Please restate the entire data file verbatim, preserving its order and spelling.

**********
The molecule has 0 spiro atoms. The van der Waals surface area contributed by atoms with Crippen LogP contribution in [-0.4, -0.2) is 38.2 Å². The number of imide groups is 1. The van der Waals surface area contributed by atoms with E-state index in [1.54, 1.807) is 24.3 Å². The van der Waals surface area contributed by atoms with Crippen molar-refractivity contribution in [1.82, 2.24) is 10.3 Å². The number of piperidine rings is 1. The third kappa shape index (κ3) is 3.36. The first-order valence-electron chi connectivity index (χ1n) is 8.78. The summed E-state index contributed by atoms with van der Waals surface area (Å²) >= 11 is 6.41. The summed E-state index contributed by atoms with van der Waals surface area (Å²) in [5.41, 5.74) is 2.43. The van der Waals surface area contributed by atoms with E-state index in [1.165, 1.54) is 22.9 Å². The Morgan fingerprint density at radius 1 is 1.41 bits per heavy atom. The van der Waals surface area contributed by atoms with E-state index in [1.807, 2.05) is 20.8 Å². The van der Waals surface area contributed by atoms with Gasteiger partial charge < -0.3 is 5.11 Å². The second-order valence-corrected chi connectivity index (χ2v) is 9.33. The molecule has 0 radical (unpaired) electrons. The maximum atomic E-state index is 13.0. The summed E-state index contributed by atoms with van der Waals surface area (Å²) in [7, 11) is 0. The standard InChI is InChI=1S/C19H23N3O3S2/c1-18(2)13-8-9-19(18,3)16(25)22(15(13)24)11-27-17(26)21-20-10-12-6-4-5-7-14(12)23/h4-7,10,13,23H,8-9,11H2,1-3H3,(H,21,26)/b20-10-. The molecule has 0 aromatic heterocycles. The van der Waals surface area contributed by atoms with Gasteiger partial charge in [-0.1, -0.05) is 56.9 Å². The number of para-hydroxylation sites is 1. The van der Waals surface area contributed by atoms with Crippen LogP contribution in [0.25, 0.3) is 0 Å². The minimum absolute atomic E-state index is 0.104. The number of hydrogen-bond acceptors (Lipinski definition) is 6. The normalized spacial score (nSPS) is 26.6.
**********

The molecule has 0 spiro atoms. The van der Waals surface area contributed by atoms with Crippen LogP contribution in [-0.4, -0.2) is 38.2 Å². The number of imide groups is 1. The van der Waals surface area contributed by atoms with E-state index in [1.54, 1.807) is 24.3 Å². The van der Waals surface area contributed by atoms with Crippen molar-refractivity contribution in [1.82, 2.24) is 10.3 Å². The number of piperidine rings is 1. The third kappa shape index (κ3) is 3.36. The first-order valence-electron chi connectivity index (χ1n) is 8.78. The summed E-state index contributed by atoms with van der Waals surface area (Å²) >= 11 is 6.41. The summed E-state index contributed by atoms with van der Waals surface area (Å²) in [5.41, 5.74) is 2.43. The van der Waals surface area contributed by atoms with E-state index in [1.165, 1.54) is 22.9 Å². The Morgan fingerprint density at radius 1 is 1.41 bits per heavy atom. The van der Waals surface area contributed by atoms with E-state index in [1.807, 2.05) is 20.8 Å². The van der Waals surface area contributed by atoms with Gasteiger partial charge < -0.3 is 5.11 Å². The second-order valence-corrected chi connectivity index (χ2v) is 9.33. The molecule has 0 radical (unpaired) electrons. The maximum atomic E-state index is 13.0. The summed E-state index contributed by atoms with van der Waals surface area (Å²) in [7, 11) is 0. The standard InChI is InChI=1S/C19H23N3O3S2/c1-18(2)13-8-9-19(18,3)16(25)22(15(13)24)11-27-17(26)21-20-10-12-6-4-5-7-14(12)23/h4-7,10,13,23H,8-9,11H2,1-3H3,(H,21,26)/b20-10-. The molecule has 0 aromatic heterocycles. The van der Waals surface area contributed by atoms with Gasteiger partial charge in [-0.1, -0.05) is 56.9 Å². The number of para-hydroxylation sites is 1. The van der Waals surface area contributed by atoms with Crippen LogP contribution in [0.25, 0.3) is 0 Å². The minimum absolute atomic E-state index is 0.104. The number of hydrogen-bond acceptors (Lipinski definition) is 6. The normalized spacial score (nSPS) is 26.6.